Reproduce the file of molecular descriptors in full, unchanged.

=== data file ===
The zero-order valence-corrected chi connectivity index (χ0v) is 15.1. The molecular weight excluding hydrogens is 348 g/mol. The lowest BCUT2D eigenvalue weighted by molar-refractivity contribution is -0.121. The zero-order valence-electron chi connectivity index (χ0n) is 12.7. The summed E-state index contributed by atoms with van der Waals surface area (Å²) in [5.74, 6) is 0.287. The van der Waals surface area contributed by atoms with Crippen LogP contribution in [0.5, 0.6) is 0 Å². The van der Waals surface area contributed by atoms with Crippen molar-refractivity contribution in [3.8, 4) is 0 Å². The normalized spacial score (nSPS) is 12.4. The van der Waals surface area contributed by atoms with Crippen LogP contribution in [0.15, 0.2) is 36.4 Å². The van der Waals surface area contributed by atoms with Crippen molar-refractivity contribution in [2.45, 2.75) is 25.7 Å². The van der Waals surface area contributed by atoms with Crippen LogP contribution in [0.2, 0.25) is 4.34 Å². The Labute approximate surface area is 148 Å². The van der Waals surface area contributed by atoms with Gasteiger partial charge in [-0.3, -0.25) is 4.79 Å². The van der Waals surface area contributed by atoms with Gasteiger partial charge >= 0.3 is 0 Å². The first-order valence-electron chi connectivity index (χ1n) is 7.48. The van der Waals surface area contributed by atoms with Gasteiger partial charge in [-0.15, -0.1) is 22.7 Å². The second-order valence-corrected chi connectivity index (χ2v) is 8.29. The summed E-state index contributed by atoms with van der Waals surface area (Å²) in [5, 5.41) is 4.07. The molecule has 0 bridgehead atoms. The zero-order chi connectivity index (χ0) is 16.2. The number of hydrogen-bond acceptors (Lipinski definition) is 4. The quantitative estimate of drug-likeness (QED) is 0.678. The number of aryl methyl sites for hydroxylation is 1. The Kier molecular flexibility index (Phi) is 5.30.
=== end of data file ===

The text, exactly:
The zero-order valence-corrected chi connectivity index (χ0v) is 15.1. The molecular weight excluding hydrogens is 348 g/mol. The lowest BCUT2D eigenvalue weighted by molar-refractivity contribution is -0.121. The zero-order valence-electron chi connectivity index (χ0n) is 12.7. The summed E-state index contributed by atoms with van der Waals surface area (Å²) in [5.74, 6) is 0.287. The van der Waals surface area contributed by atoms with Crippen LogP contribution in [0.5, 0.6) is 0 Å². The van der Waals surface area contributed by atoms with Crippen molar-refractivity contribution in [3.8, 4) is 0 Å². The normalized spacial score (nSPS) is 12.4. The van der Waals surface area contributed by atoms with Crippen LogP contribution in [0.15, 0.2) is 36.4 Å². The van der Waals surface area contributed by atoms with Crippen molar-refractivity contribution in [2.45, 2.75) is 25.7 Å². The van der Waals surface area contributed by atoms with Crippen LogP contribution in [0.2, 0.25) is 4.34 Å². The Labute approximate surface area is 148 Å². The van der Waals surface area contributed by atoms with Gasteiger partial charge in [-0.3, -0.25) is 4.79 Å². The van der Waals surface area contributed by atoms with Gasteiger partial charge >= 0.3 is 0 Å². The first-order valence-electron chi connectivity index (χ1n) is 7.48. The van der Waals surface area contributed by atoms with Gasteiger partial charge in [-0.15, -0.1) is 22.7 Å². The second-order valence-corrected chi connectivity index (χ2v) is 8.29. The summed E-state index contributed by atoms with van der Waals surface area (Å²) in [5, 5.41) is 4.07. The molecule has 0 bridgehead atoms. The zero-order chi connectivity index (χ0) is 16.2. The number of hydrogen-bond acceptors (Lipinski definition) is 4. The quantitative estimate of drug-likeness (QED) is 0.678. The number of aryl methyl sites for hydroxylation is 1. The Kier molecular flexibility index (Phi) is 5.30.